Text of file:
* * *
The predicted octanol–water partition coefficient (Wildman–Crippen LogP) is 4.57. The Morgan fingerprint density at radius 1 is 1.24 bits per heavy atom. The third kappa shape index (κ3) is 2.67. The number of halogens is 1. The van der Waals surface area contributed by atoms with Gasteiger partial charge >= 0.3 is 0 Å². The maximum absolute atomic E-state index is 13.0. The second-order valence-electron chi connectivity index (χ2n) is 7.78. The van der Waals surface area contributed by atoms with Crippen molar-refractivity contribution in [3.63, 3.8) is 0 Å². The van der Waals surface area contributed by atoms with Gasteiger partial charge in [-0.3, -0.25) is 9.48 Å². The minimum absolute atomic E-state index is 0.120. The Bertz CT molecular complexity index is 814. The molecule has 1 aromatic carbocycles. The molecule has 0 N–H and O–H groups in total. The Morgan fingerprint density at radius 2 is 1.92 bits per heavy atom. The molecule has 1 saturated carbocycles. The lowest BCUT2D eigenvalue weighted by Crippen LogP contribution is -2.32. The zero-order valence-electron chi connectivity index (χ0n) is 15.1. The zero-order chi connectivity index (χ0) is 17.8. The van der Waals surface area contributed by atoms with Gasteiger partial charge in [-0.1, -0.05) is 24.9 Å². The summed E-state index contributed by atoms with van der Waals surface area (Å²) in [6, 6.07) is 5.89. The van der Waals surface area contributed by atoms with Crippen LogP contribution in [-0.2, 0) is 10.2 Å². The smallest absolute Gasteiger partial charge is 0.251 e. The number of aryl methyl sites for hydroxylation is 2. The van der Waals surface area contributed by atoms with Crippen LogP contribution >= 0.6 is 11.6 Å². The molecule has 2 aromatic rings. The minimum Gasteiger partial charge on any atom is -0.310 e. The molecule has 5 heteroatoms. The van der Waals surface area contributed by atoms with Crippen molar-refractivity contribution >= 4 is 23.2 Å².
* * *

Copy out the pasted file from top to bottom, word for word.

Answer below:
The predicted octanol–water partition coefficient (Wildman–Crippen LogP) is 4.57. The Morgan fingerprint density at radius 1 is 1.24 bits per heavy atom. The third kappa shape index (κ3) is 2.67. The number of halogens is 1. The van der Waals surface area contributed by atoms with Gasteiger partial charge >= 0.3 is 0 Å². The maximum absolute atomic E-state index is 13.0. The second-order valence-electron chi connectivity index (χ2n) is 7.78. The van der Waals surface area contributed by atoms with Crippen molar-refractivity contribution in [3.63, 3.8) is 0 Å². The van der Waals surface area contributed by atoms with Gasteiger partial charge in [-0.3, -0.25) is 9.48 Å². The minimum absolute atomic E-state index is 0.120. The Bertz CT molecular complexity index is 814. The molecule has 1 aromatic carbocycles. The molecule has 0 N–H and O–H groups in total. The Morgan fingerprint density at radius 2 is 1.92 bits per heavy atom. The molecule has 1 saturated carbocycles. The lowest BCUT2D eigenvalue weighted by Crippen LogP contribution is -2.32. The zero-order valence-electron chi connectivity index (χ0n) is 15.1. The zero-order chi connectivity index (χ0) is 17.8. The van der Waals surface area contributed by atoms with Gasteiger partial charge in [-0.1, -0.05) is 24.9 Å². The summed E-state index contributed by atoms with van der Waals surface area (Å²) in [6, 6.07) is 5.89. The van der Waals surface area contributed by atoms with Crippen LogP contribution in [-0.2, 0) is 10.2 Å². The smallest absolute Gasteiger partial charge is 0.251 e. The number of aryl methyl sites for hydroxylation is 2. The van der Waals surface area contributed by atoms with Crippen LogP contribution >= 0.6 is 11.6 Å². The molecule has 2 aromatic rings. The minimum Gasteiger partial charge on any atom is -0.310 e. The molecule has 5 heteroatoms. The van der Waals surface area contributed by atoms with Crippen molar-refractivity contribution >= 4 is 23.2 Å².